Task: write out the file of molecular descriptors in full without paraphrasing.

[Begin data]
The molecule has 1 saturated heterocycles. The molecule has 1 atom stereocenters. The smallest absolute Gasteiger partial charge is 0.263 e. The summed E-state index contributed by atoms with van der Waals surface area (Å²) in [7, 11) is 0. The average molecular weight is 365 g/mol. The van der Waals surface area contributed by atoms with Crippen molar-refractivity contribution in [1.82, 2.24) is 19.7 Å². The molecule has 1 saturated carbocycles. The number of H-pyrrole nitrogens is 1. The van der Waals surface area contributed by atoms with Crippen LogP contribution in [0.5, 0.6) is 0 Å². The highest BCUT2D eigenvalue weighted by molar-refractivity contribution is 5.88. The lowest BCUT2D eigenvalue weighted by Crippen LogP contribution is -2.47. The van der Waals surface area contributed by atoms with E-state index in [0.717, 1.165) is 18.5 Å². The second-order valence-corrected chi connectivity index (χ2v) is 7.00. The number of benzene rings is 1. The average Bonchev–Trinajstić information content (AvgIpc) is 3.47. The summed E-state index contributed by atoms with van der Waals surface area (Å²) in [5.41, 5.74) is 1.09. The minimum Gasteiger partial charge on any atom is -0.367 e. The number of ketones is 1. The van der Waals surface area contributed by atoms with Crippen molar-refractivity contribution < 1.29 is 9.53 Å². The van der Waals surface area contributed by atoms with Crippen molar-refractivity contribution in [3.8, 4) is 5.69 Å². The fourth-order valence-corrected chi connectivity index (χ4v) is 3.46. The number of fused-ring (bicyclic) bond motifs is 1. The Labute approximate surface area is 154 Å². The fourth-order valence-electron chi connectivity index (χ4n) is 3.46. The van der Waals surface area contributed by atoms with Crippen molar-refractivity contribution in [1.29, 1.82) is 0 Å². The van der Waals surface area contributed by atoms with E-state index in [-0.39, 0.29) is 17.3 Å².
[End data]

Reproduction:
The molecule has 1 saturated heterocycles. The molecule has 1 atom stereocenters. The smallest absolute Gasteiger partial charge is 0.263 e. The summed E-state index contributed by atoms with van der Waals surface area (Å²) in [7, 11) is 0. The average molecular weight is 365 g/mol. The van der Waals surface area contributed by atoms with Crippen molar-refractivity contribution in [1.82, 2.24) is 19.7 Å². The molecule has 1 saturated carbocycles. The number of H-pyrrole nitrogens is 1. The van der Waals surface area contributed by atoms with Crippen LogP contribution in [0.5, 0.6) is 0 Å². The highest BCUT2D eigenvalue weighted by molar-refractivity contribution is 5.88. The lowest BCUT2D eigenvalue weighted by Crippen LogP contribution is -2.47. The van der Waals surface area contributed by atoms with E-state index in [0.717, 1.165) is 18.5 Å². The second-order valence-corrected chi connectivity index (χ2v) is 7.00. The number of benzene rings is 1. The average Bonchev–Trinajstić information content (AvgIpc) is 3.47. The summed E-state index contributed by atoms with van der Waals surface area (Å²) in [5.41, 5.74) is 1.09. The minimum Gasteiger partial charge on any atom is -0.367 e. The number of ketones is 1. The van der Waals surface area contributed by atoms with Crippen molar-refractivity contribution < 1.29 is 9.53 Å². The van der Waals surface area contributed by atoms with Crippen molar-refractivity contribution in [3.8, 4) is 5.69 Å². The fourth-order valence-corrected chi connectivity index (χ4v) is 3.46. The number of fused-ring (bicyclic) bond motifs is 1. The Labute approximate surface area is 154 Å². The fourth-order valence-electron chi connectivity index (χ4n) is 3.46. The van der Waals surface area contributed by atoms with Crippen molar-refractivity contribution in [1.29, 1.82) is 0 Å². The van der Waals surface area contributed by atoms with E-state index in [-0.39, 0.29) is 17.3 Å².